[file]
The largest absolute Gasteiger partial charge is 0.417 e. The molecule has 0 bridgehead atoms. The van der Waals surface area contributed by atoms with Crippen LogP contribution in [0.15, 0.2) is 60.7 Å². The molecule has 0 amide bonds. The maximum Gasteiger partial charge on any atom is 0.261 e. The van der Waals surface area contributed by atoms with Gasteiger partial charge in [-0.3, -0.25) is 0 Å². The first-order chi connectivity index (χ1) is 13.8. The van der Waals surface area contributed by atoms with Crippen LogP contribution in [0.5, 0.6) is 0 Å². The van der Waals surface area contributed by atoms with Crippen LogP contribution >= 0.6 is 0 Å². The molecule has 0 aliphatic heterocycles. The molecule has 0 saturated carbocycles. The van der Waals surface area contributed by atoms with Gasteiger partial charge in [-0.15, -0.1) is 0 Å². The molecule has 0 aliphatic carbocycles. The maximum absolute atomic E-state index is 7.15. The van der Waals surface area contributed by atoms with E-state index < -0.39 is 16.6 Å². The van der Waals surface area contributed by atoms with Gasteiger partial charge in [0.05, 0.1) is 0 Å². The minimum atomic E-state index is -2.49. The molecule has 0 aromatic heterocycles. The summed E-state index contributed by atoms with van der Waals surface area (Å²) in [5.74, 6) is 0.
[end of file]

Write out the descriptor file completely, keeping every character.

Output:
The largest absolute Gasteiger partial charge is 0.417 e. The molecule has 0 bridgehead atoms. The van der Waals surface area contributed by atoms with Crippen LogP contribution in [0.15, 0.2) is 60.7 Å². The molecule has 0 amide bonds. The maximum Gasteiger partial charge on any atom is 0.261 e. The van der Waals surface area contributed by atoms with Gasteiger partial charge in [-0.3, -0.25) is 0 Å². The first-order chi connectivity index (χ1) is 13.8. The van der Waals surface area contributed by atoms with Crippen LogP contribution in [0.5, 0.6) is 0 Å². The van der Waals surface area contributed by atoms with Crippen LogP contribution >= 0.6 is 0 Å². The molecule has 0 aliphatic heterocycles. The molecule has 0 saturated carbocycles. The van der Waals surface area contributed by atoms with Gasteiger partial charge in [-0.15, -0.1) is 0 Å². The molecule has 0 aliphatic carbocycles. The maximum absolute atomic E-state index is 7.15. The van der Waals surface area contributed by atoms with E-state index < -0.39 is 16.6 Å². The van der Waals surface area contributed by atoms with Gasteiger partial charge in [0.05, 0.1) is 0 Å². The minimum atomic E-state index is -2.49. The molecule has 0 aromatic heterocycles. The summed E-state index contributed by atoms with van der Waals surface area (Å²) in [5.74, 6) is 0.